Home Business & Economy Rise of the African consumer signals new dawn for coffee sector

Rise of the African consumer signals new dawn for coffee sector

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Strong economic growth in sub-Saharan Africa (SSA) has led to the emergence of an urbanised middle class which is stimulating demand for consumer goods, including coffee. Per capita coffee consumption is low, with leading consumers – Ethiopia (2.27/kg), Madagascar (1kg) and Côte d’Ivoire (0.9kg) – still well below other emerging markets, such as Brazil (6kg) and Algeria (3.2kg).
This, according to analysts, leaves plenty of room for growth, which is reflected by the growing presence of local coffee shop chains—Nigeria’s Neo Café, Kenya’s Art Caffe (partly owned by local roaster, Dorman’s) and Java House, and Ethiopia’s Kaldi’s. Dorman’s is the standout local player, with a presence along the entire coffee value chain, from regional bean sourcing to roasting and retail.
These local brands will eventually be joined by global coffee giant, Starbucks, which is finally expanding into SSA. The ubiquitous American coffee chain announced in July that it plans to enter South Africa next year, providing a potential springboard into high growth markets in the sub-region. The American coffee giant signed a deal with local franchise operator, Taste Holdings, to run Starbucks cafés in South Africa for the next 25 years.
The deal also allows Taste Holdings to license rights to other African markets where it is already present in the fast-food segment. Starbucks will be a tough competitor for local brands, given its wide sourcing footprint (it buys green coffee in Ethiopia, Rwanda, Tanzania, Uganda, Zambia, Cameroon, Burundi, the DRC and Kenya), its financial firepower, and its strong global brand. As coffee production faces structural constraints in many East African markets—owing to low productivity, susceptibility to disease (Uganda) and erratic internal marketing chains (Kenya)—domestic consumption could put further strain on the supply of beans, constraining exports.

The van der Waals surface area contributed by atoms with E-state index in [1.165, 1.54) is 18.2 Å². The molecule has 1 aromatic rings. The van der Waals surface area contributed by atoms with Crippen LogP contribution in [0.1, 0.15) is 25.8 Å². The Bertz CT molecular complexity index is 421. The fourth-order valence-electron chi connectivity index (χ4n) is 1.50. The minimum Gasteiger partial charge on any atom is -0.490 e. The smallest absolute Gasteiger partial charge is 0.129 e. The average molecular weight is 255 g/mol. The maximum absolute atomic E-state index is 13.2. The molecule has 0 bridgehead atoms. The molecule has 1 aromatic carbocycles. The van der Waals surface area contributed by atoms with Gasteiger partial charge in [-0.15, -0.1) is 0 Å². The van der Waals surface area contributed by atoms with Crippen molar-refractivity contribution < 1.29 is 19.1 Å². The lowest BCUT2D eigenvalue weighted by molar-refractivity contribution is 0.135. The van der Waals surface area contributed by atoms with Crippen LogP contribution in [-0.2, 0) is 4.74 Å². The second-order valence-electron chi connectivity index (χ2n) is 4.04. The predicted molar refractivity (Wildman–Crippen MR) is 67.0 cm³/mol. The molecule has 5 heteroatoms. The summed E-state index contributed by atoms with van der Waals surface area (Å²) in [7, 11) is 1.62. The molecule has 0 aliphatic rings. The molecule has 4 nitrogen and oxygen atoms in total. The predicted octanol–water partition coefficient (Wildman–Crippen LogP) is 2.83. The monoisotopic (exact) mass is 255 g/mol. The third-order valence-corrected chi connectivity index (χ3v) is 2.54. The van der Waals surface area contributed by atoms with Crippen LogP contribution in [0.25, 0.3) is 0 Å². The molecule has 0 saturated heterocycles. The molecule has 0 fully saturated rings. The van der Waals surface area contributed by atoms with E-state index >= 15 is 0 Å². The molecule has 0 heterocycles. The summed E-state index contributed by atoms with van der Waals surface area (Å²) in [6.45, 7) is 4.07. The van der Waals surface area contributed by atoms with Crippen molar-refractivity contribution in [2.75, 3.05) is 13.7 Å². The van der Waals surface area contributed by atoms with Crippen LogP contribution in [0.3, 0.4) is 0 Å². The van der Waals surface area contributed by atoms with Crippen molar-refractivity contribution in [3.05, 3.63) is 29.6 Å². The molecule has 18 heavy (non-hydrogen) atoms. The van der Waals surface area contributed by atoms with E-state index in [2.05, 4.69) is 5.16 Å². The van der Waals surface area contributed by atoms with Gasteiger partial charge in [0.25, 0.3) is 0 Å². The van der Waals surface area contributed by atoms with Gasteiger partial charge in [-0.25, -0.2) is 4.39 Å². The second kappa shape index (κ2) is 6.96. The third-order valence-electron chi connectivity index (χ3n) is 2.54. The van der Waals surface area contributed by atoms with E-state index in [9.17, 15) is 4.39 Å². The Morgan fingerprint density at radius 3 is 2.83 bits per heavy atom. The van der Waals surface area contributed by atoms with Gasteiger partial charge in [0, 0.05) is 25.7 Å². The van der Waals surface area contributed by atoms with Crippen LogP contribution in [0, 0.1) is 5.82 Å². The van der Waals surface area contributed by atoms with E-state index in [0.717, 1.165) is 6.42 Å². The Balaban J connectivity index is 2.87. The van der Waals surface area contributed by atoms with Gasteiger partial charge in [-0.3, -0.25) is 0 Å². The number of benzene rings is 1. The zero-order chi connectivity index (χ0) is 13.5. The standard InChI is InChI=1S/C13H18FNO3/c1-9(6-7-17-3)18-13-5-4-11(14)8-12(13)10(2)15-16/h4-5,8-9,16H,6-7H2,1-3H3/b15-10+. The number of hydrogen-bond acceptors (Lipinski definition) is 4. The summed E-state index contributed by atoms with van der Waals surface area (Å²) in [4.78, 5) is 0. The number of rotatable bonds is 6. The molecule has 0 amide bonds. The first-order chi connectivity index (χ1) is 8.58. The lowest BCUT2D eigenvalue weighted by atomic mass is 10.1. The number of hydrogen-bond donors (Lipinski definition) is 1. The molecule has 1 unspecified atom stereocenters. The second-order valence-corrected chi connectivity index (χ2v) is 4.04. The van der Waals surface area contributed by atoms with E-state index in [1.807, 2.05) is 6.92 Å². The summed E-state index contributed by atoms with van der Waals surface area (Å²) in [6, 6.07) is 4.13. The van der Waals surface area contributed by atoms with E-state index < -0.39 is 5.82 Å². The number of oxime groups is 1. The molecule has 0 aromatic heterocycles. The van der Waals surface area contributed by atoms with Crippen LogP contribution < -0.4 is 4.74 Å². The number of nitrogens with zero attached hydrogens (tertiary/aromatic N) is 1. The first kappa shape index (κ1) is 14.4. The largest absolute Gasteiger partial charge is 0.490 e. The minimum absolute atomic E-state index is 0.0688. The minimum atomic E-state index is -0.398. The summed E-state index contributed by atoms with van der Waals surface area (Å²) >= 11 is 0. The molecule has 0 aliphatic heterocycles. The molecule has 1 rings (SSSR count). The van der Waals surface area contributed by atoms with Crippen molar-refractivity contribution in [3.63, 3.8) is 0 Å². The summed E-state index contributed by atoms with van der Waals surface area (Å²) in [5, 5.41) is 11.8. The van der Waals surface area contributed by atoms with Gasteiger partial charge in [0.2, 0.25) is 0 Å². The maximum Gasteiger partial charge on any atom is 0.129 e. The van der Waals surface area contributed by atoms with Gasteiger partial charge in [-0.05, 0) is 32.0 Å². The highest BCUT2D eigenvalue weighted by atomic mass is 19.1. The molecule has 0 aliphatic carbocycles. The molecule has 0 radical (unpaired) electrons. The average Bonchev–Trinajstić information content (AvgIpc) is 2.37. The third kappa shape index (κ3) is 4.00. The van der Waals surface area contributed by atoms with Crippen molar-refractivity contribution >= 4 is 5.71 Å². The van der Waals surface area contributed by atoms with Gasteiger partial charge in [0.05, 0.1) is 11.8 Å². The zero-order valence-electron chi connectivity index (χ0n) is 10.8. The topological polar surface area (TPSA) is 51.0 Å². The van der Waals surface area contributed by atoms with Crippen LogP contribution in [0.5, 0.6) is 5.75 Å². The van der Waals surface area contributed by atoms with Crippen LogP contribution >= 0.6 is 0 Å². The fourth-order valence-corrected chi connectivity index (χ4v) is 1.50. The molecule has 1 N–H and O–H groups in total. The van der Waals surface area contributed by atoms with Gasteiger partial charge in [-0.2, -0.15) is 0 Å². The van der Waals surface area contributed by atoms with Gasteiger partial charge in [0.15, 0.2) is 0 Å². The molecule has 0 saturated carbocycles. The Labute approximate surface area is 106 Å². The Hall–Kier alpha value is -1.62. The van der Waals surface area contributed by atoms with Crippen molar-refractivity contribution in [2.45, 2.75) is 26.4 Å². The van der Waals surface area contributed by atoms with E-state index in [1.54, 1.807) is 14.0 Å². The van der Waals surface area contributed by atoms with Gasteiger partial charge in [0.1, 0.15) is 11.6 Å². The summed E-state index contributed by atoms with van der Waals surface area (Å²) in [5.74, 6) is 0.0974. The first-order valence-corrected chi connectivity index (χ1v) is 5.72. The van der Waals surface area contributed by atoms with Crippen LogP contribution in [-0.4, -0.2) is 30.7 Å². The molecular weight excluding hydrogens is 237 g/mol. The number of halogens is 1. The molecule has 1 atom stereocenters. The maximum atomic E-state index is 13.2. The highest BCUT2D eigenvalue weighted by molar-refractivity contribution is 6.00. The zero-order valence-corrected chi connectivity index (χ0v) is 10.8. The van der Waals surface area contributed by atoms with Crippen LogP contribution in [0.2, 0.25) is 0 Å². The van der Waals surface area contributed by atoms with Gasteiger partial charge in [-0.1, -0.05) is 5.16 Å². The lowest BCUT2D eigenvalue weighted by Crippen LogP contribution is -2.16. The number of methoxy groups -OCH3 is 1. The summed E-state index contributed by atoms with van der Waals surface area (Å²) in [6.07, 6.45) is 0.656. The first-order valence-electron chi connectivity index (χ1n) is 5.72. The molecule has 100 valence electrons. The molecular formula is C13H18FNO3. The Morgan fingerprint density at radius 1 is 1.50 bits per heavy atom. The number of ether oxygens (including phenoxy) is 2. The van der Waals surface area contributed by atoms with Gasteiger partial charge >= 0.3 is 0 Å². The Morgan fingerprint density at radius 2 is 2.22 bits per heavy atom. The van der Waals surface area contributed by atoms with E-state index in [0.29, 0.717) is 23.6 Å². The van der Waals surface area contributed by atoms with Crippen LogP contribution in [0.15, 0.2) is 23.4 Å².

This trend is likely to favour multinationals such as Starbucks which, like the wholesale coffee buyers, Mondelez and Nestlé, have the resources to work with farmer co-operatives to boost production, and which can afford to buy more expensive beans. However, given that Starbucks will sell its coffee as a premium product, reflecting its emerging market strategy to position itself as an aspirational brand, it will not appeal to all price-conscious African coffee drinkers, which should leave plenty of room in the market for local coffee shop chains.
SSA is a middle-ranking coffee producer, accounting for 12 percent of world output. Ethiopia and Uganda dominate the region’s coffee production, with outturn in 2013/14 reaching 6.6 million and 3.8 million 60-kg bags, respectively, together accounting for 62 percent of SSA’s coffee output. Côte d’Ivoire is West Africa’s leading producer, and its outturn of 2.2 million bags in 2013/14 made it the third largest producer in SSA, with a 13 percent market share.
Although SSA’s contribution to global coffee production is modest, the region produces some of the world’s finest coffee beans. Ethiopia, which is the origin of Arabica coffee, is renowned for its unique Yirgacheffe, Sidamo and Harar Arabica varieties, while Kenya’s fine Arabica beans grown at high elevation near Mount Kenya are equally prized by coffee connoisseurs.
However, with the exception of Ethiopia, Africans drink very little coffee. As a historical cash crop, coffee has been grown for export while many African producers, notably Kenya and Uganda, have predominant tea-drinking cultures. This has meant low coffee consumption in Africa, although this is changing.
‘The growth of domestic consumption of coffee and of local coffee retailers could provide the impulse to revitalise Africa’s coffee sector and overcome its perennial problems,’ said Ecobank analysts in a research note.
‘These include weak and inefficient agricultural value chains, high production costs and the lack of a domestic market for the final product, all of which prevent African producers from extracting the full value from coffee and instead exporting the bulk raw to world markets. The key to capturing the full value of African coffee will be in building robust value chains that ensure that the beans flow seamlessly from farmers to African traders and roasters, and onwards to African consumers,’ the analysts added.

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